But in the second game after the resumption, it became Mary who was hitting the ball firmer and cleaner. The treatment for Mary's injuries must have been successful, as Mary's power, control, and movement began to equal the levels shown against Henin. Meanwhile Elena's errors, at first occasional, gradually became more frequent. Elena appeared fresh, but her confidence eroded as the score turned against her, and the double-faults began to appear. She nearly recovered one of two service breaks late in the third set, but Mary's rocketry reasserted its supremacy for the kill.

The rule allowing Mary consecutive 6-minute time-outs for two separate injuries plainly seemed unfair to Elena and should probably be changed.


For one set Maria seemed helpless to stop the endless run of errors from her racket, her high-powered stroking bordering on overhitting. Kim rather easily closed out set one in 28 minutes. But in the second set Maria managed to find her usual control, and the game score advanced as each player held serves. Late in the set it was Maria in greater trouble, but she repeatedly escaped break points. The icy calm seen in her past triumphs was not evident, as she groused at herself for errors and moved too quickly to start each new point. Trailing five games to six and serving to reach tiebreaker, Maria fell behind love-forty.

Kim was now playing very conservatively, directing all her drives four feet or more inside the lines with ample overspin, waiting for Maria to deliver an error or a sitter. Maria too became conservative, in one point resorting to moon balls to stave off the end. But when the opportunities came Maria was ready to deliver the attacking shot to the sideline or the bold dropper. Exploiting Kim's too-careful tactics, Maria staved off five match points before claiming the critical game and the tiebreaker that followed. One set all.

In the past, Kim had sometimes lost big matches after being well ahead. Was history repeating?

Not this time. In the third set Kim found a more balanced strategy, mixing in more offense with her solid defense. Kim was quickly swept up the first four games of the final set. Although Maria regained one of the breaks of serve, Kim resolutely closed out matters.


The final-round was easier than Kim's recent nail-biters against Venus and Sharapova. Mary's strong serve and forcing ground-strokes were largely neutralized by Kim's excellent serve-returning and court mobility. Kim nearly matched Mary in first-serve and ground-stroke velocity but with greater margin for error. Surprisingly, Kim's average second-serve velocity exceeded Mary's. There were many wonderful exchanges, but Kim's superiority grew convincing in the late stages as Mary's errors accumulated. It was over in 65 minutes.

It was the first Slam championship for Clijsters, 22, after four final-round losses. Her triumph came against a field probably as strong as any in women's tennis history.


In the tally of match-wins by nation, the U.S. male contingent comfortably outscored all others. Andy Roddick lost early, but Agassi, Ginepri, Blake, and Dent all scored well, and the Bryans won the doubles. Spain was a distant second, France third. (The Americans also tallied the most wins at Australian Open and Wimbledon 05. Spain led at Garros.)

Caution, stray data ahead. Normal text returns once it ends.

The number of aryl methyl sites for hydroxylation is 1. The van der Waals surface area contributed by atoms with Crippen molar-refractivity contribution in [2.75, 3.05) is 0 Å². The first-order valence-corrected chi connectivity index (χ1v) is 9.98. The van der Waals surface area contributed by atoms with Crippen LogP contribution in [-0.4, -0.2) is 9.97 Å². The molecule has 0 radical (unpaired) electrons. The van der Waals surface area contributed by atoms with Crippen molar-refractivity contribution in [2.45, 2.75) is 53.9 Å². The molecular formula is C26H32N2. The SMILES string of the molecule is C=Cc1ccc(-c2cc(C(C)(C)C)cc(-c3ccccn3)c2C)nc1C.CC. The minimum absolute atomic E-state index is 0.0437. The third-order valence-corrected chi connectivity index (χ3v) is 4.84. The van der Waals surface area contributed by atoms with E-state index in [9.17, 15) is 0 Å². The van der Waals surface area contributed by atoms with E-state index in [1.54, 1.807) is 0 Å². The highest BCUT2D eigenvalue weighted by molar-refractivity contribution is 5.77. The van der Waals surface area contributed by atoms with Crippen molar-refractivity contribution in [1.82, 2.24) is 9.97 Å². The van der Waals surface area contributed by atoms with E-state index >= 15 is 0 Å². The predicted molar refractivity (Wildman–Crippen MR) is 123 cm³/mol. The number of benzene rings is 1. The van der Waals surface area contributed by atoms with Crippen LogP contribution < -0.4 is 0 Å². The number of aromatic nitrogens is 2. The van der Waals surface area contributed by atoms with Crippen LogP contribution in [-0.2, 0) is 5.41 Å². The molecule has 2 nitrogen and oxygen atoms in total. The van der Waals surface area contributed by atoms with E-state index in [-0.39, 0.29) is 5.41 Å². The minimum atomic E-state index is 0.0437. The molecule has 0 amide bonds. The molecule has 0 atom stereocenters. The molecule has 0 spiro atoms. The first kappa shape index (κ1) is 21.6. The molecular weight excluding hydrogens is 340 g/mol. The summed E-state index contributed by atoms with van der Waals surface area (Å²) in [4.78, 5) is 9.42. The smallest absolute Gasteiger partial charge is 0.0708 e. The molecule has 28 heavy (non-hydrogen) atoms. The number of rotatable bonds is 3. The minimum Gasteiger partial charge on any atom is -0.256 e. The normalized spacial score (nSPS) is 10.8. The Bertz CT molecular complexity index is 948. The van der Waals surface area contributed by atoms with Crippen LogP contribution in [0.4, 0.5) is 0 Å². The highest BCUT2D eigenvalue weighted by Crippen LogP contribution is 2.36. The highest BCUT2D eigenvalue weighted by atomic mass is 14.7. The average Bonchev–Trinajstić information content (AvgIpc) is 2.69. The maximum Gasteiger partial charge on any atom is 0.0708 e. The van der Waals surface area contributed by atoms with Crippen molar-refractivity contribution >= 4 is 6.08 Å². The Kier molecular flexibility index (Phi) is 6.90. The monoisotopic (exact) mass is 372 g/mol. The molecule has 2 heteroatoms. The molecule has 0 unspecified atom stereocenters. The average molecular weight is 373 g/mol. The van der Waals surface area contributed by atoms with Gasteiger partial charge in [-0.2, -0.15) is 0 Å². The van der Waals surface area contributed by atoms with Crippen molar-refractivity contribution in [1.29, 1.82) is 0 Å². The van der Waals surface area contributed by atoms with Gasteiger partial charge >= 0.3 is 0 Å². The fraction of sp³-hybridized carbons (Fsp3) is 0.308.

Soon ahead is World Group semi-final Davis Cup action, September 23-25. Slovak Republic will host Argentina and Croatia will host Russia on indoor surfaces. Of the four surviving nations, only Russia is a past Cup winner, so that a first-time champion nation is likely this year. On the same weekend sixteen nations will face off in promotion/relegation play, including Belgium and U.S., who will meet on indoor clay at Leuven. The American squad consists of Roddick, Blake, Ginepri, and the Bryans.


The Russians out-tallied the U.S. women at the Open, scoring 33.5 match wins against 32 for the Americans. France was third. (The Russkayas scored highest at all four Slams of 2005.)

Kim Clijsters's triumph at Flushing Meadows meant that Year 2005 produced four different women's Slam winners--two Belgians and two Americans. The Russian women, who won three Slams in 2004, failed to produce a 2005 Slam finalist.

Fed Cup badly needs a worthy final round, and the prospects are good for this to happen when France hosts Russia on Garros clay, September 17-18. The likely singles performers will be Mauresmo and Pierce for France, Dementieva and Myskina for Russia. France is the slight favorite, as Mary Pierce was runner-up at Garros 05. The two Russians were the finalists at Garros 04, however. Completing the four-player nomination lists are Golovin and Dechy, teenagers Safina and Douchevina. The old Wightman Cup format would be appealing, adding a third singles and a second doubles match, for a total of seven matches.

It should be an interesting summer's end.

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This column is copyrighted by Ray Bowers, all rights reserved.

Following interesting military and civilian careers, Ray became a regular competitor in the senior divisions, reaching official rank of #1 in the 75 singles in the Mid-Atlantic Section for 2002. He was boys' tennis coach for four years at Thomas Jefferson High School for Science and Technology, Virginia, where the team three times reached the state Final Four. He was named Washington Post All-Metropolitan Coach of the Year in 2003. He is now researching a history of the early pro tennis wars, working mainly at U.S. Library of Congress. A tentative chapter, which appeared on Tennis Server, won a second-place award from U.S. Tennis Writers Association.

Questions and comments about these columns can be directed to Ray by using this form.